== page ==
VCU’s Win Over Northern Iowa Does Little to Mask Defensive Deficiencies

Posted by Lathan Wells on December 14th, 2014

Sometimes a team, if it has enough overall talent and a few breaks, can win a game in which its major flaws are exposed by an opponent. That’s exactly what happened in VCU’s thrilling double-overtime 93-87 win over an excellent Northern Iowa team on Saturday night in Richmond. Coming in, VCU’s detractors were wondering how the team dubbed Shaka Smart’s best since he took over the Rams program in 2009 could be a mere 5-3 and out of the national rankings already. The answer(s) to that question surfaced early and often against the Panthers; luckily the Rams’, buoyed by an always boisterous home crowd, overcame their nagging issues on the defensive end to win.

Shaka Smart's Rams got a much-needed resume-builder, but defensive issues remain (

Shaka Smart’s Rams got a much-needed resume-builder, but defensive issues remain (

VCU’s HAVOC defense is now a nationwide buzzword, and their pressing style can be utterly infuriating for opponents. But what has caused this Rams team to struggle in the non-conference schedule is the fact that once that press is broken or has been rendered impossible to set up, they’re a subpar half-court defensive team. Coming into the Northern Iowa matchup, the Rams were allowing opponents to shoot nearly 41% from three-point range. For a team that loves to chuck from long-range themselves, that can negate any good three-point shooting night they have. They’re not a whole lot better inside the arc, either, mostly because they take chances with their guard-heavy lineup and don’t have any true rim-protectors on the roster.

Consider the Rams’ three losses this year, to Villanova, Old Dominion, and Virginia. All three of those teams boasted veteran guards that were not easily shaken by HAVOC. The results were that VCU found itself playing a large majority of their defensive possessions in each game in the half-court. In those three losses combined, VCU’s opponents shot 57% from inside the arc and 39% from three. The assist-to-turnover ratio for the aforementioned three teams in their wins over the Rams? 1.4-1, pretty good against a defense boasting to be one of the hardest to crack in the country.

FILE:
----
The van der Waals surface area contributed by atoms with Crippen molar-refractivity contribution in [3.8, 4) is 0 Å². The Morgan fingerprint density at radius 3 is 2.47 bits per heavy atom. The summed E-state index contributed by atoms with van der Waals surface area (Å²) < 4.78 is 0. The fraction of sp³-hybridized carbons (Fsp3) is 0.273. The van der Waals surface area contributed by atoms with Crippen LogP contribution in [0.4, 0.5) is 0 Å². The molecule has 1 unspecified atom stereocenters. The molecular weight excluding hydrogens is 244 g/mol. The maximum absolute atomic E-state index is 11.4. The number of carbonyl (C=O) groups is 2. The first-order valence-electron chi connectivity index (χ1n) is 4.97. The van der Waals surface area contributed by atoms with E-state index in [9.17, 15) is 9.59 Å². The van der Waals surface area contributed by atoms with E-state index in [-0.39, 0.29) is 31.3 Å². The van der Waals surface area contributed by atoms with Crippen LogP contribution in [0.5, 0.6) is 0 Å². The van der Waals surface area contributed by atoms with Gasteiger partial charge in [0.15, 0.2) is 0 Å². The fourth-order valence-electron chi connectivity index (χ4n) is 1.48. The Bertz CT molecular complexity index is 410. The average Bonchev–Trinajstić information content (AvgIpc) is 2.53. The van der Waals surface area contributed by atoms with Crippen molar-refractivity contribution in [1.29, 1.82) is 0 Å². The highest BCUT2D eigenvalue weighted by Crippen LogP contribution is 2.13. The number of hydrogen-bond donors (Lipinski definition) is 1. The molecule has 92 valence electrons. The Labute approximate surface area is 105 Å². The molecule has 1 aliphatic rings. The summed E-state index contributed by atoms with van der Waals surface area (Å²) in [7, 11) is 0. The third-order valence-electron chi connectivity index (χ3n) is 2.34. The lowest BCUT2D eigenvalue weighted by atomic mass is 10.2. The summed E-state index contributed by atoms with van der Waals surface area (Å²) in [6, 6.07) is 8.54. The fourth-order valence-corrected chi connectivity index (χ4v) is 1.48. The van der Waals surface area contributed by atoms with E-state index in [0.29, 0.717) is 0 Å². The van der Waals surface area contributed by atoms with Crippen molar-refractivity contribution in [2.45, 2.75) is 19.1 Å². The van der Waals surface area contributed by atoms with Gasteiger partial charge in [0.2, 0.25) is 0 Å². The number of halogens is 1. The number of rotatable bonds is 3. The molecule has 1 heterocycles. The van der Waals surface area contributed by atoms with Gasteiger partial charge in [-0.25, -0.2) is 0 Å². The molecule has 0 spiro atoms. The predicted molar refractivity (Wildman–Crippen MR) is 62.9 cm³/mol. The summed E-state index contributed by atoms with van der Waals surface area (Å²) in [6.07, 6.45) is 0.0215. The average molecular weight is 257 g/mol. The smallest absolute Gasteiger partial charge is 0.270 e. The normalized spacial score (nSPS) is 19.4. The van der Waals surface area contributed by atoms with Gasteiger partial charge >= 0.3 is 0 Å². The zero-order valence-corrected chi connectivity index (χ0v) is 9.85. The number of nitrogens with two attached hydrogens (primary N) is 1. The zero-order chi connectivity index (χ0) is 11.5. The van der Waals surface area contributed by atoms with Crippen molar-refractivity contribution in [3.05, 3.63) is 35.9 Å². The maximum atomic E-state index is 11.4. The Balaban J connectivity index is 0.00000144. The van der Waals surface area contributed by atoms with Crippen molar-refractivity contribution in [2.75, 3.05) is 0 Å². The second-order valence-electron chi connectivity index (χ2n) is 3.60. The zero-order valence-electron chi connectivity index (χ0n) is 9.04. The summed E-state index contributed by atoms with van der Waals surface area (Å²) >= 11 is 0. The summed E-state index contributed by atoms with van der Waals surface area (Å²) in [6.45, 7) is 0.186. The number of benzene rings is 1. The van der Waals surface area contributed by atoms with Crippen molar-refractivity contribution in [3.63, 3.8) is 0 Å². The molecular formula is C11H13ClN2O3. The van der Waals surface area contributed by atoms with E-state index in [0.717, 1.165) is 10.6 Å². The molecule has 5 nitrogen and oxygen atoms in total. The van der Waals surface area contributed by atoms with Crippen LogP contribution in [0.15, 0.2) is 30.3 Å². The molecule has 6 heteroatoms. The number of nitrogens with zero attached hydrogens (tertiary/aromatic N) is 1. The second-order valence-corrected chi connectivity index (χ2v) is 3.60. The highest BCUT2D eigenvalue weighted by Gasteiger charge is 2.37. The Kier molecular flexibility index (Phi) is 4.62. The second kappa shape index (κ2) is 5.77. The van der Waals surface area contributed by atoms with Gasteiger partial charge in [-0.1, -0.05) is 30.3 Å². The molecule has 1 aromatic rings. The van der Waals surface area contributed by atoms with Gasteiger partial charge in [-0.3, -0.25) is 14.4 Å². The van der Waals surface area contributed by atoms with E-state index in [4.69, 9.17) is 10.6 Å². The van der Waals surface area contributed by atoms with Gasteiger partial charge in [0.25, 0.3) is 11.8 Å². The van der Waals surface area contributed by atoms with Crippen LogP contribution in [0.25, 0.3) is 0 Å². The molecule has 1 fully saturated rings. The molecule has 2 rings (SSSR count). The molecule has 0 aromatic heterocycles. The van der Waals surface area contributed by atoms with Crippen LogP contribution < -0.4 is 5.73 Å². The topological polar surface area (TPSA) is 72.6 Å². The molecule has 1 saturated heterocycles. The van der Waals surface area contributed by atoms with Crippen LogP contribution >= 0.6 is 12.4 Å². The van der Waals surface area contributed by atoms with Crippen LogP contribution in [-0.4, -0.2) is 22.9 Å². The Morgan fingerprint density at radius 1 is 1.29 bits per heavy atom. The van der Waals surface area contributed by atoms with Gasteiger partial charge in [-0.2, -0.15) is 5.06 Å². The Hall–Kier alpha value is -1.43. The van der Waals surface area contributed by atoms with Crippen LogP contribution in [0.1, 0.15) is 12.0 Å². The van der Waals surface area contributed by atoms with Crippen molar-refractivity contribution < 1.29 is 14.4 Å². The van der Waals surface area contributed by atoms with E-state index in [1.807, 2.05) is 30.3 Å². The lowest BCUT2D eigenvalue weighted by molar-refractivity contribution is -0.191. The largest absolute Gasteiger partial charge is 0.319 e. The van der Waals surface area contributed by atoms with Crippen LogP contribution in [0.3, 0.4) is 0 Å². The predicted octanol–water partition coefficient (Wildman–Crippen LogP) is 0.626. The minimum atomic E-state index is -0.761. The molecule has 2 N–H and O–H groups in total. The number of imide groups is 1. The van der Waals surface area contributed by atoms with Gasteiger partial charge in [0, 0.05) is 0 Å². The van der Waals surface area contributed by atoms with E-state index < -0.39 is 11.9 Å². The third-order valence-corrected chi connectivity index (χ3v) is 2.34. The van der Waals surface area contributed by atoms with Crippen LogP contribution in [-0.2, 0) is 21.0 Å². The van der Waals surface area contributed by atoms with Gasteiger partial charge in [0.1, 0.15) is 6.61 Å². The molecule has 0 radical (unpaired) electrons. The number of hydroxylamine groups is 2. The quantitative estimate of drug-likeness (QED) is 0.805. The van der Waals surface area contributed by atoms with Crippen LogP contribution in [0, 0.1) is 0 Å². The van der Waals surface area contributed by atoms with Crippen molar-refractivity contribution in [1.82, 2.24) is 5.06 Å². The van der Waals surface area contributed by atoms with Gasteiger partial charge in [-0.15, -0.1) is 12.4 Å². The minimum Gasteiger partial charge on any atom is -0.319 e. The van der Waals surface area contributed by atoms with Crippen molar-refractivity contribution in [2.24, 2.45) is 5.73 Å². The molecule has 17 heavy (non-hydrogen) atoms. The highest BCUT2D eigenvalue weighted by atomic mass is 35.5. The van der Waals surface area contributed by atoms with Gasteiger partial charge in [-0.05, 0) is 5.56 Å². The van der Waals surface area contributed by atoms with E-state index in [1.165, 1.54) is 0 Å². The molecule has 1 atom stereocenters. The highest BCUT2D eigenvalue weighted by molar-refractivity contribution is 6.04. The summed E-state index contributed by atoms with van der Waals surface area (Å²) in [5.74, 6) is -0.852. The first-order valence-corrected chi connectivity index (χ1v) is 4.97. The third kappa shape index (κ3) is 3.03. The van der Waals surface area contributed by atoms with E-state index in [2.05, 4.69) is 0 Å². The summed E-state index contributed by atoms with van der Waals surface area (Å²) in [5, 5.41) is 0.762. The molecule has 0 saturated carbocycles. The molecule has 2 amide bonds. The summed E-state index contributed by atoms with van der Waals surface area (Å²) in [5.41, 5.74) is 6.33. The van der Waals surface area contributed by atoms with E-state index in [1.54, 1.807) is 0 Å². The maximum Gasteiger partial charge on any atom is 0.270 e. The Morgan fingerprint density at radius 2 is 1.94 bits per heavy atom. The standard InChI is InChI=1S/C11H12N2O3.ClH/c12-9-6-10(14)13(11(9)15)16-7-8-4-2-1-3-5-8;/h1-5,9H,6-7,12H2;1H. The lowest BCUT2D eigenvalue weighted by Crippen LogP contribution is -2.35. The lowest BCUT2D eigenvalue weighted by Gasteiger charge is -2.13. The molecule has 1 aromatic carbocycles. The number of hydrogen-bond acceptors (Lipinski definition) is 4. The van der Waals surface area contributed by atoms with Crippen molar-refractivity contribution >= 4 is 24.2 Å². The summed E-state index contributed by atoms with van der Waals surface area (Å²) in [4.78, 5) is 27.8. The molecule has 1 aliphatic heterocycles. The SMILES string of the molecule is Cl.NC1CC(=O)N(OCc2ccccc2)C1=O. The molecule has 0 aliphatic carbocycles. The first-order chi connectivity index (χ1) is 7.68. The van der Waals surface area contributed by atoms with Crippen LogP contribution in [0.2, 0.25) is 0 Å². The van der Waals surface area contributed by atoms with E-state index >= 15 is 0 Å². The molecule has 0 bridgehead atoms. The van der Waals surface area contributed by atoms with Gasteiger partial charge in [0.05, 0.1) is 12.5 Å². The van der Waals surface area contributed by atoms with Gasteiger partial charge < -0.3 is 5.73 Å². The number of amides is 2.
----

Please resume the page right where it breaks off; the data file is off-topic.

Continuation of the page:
Now compare those numbers to the win over Northern Iowa, a team entering the game with a 9-0 record that found itself ranked in both prominent national polls. The Panthers too had veteran guard play, from starting point man Deon Mitchell (a senior) to backup Wes Washpun (junior), both of whom had plenty of success cracking VCU’s press and finding easy forays to the basket (they combined for 39 points on 13-26 shooting). With their starting big man standing a mere 6’6″ in Mo Alie-Cox, there’s not much resistance in the lane for the Rams once the press is broken. Northern Iowa shot 49.2% for the game from the field and 45.8% from three while committing 16 turnovers to 13 assists. Those numbers look eerily similar to the games VCU lost and to their season defensive averages as a whole.

None of this is meant to detract from how big of a win this was for the Rams, who badly needed a solid resume-builder in the non-conference after failing in its previous attempts. Treveon Graham was brilliant in the clutch as usual, scoring 21 points and hitting a huge driving layup in regulation to tie it with half a minute go. He then followed suit with a dagger of a three-pointer in the second overtime session that pushed VCU’s lead to four with two minutes remaining, a lead they wouldn’t relinquish again. Briante Weber was a revelation, scoring 14 points and accruing six more steals while playing the final few minutes of regulation and both overtimes with four fouls. VCU being +5 in the turnover department and shooting much better at the free throw line than the Panthers was really the difference.

Nonetheless, VCU has to find a way to address these deficiencies. They are going to continue to play teams with savvy guards who find ways not to hand them the ball time and time again. Surely their Atlantic-10 opponents will be ready, now that they’re seeing them for the third season since VCU’s move to the conference. Some of their young post men need to become stronger so they can remain on the floor and help make getting to the rim difficult. There will be games where they don’t shoot 47% from the floor and hit 11 three’s, as they did against Northern Iowa. Unless they shore up the half-court defense and stop opponents from torching them from long range, VCU will need constant near-perfect games on the offensive side of the ball to get close to where they hope to be come March.

Lathan Wells (77 Posts)

A 30-year old unabashed college basketball fan, I currently reside in Richmond, Virginia. I especially enjoy following the ACC and the local teams, VCU and the University of Richmond. I hope to continue my journalistic pursuits in the sports arena full-time in the future, but in the meantime I am really enjoying covering the greatest sport there is for RTC. Follow me on Twitter @prohibitivefav.

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